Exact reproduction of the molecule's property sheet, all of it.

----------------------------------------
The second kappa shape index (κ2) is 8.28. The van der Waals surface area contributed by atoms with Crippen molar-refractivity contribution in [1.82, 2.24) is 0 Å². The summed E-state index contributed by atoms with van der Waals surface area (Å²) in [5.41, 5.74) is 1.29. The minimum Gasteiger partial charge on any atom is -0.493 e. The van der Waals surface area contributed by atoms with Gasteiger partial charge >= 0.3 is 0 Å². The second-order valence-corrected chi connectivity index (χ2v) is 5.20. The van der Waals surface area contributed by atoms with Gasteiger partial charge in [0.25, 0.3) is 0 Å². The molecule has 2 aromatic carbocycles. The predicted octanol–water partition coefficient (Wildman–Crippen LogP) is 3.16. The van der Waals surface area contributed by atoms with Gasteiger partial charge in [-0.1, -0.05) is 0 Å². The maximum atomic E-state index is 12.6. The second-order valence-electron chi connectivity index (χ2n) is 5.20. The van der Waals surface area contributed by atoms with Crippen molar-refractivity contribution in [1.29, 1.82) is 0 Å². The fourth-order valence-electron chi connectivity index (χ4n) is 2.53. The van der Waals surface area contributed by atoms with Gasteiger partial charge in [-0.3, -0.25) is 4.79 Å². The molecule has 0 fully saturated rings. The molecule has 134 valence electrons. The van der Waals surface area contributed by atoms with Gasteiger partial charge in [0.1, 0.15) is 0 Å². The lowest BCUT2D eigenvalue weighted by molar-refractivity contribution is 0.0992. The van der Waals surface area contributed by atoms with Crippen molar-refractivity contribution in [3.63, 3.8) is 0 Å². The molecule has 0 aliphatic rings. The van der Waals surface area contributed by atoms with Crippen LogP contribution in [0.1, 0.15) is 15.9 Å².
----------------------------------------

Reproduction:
The second kappa shape index (κ2) is 8.28. The van der Waals surface area contributed by atoms with Crippen molar-refractivity contribution in [1.82, 2.24) is 0 Å². The summed E-state index contributed by atoms with van der Waals surface area (Å²) in [5.41, 5.74) is 1.29. The minimum Gasteiger partial charge on any atom is -0.493 e. The van der Waals surface area contributed by atoms with Gasteiger partial charge >= 0.3 is 0 Å². The second-order valence-corrected chi connectivity index (χ2v) is 5.20. The van der Waals surface area contributed by atoms with Gasteiger partial charge in [0.25, 0.3) is 0 Å². The molecule has 2 aromatic carbocycles. The predicted octanol–water partition coefficient (Wildman–Crippen LogP) is 3.16. The van der Waals surface area contributed by atoms with Gasteiger partial charge in [-0.1, -0.05) is 0 Å². The maximum atomic E-state index is 12.6. The second-order valence-electron chi connectivity index (χ2n) is 5.20. The van der Waals surface area contributed by atoms with Crippen molar-refractivity contribution in [1.29, 1.82) is 0 Å². The fourth-order valence-electron chi connectivity index (χ4n) is 2.53. The van der Waals surface area contributed by atoms with Gasteiger partial charge in [-0.3, -0.25) is 4.79 Å². The molecule has 0 fully saturated rings. The molecule has 134 valence electrons. The van der Waals surface area contributed by atoms with Gasteiger partial charge in [0.1, 0.15) is 0 Å². The lowest BCUT2D eigenvalue weighted by molar-refractivity contribution is 0.0992. The van der Waals surface area contributed by atoms with Crippen molar-refractivity contribution in [3.63, 3.8) is 0 Å². The molecule has 0 aliphatic rings. The van der Waals surface area contributed by atoms with Crippen LogP contribution in [0.1, 0.15) is 15.9 Å².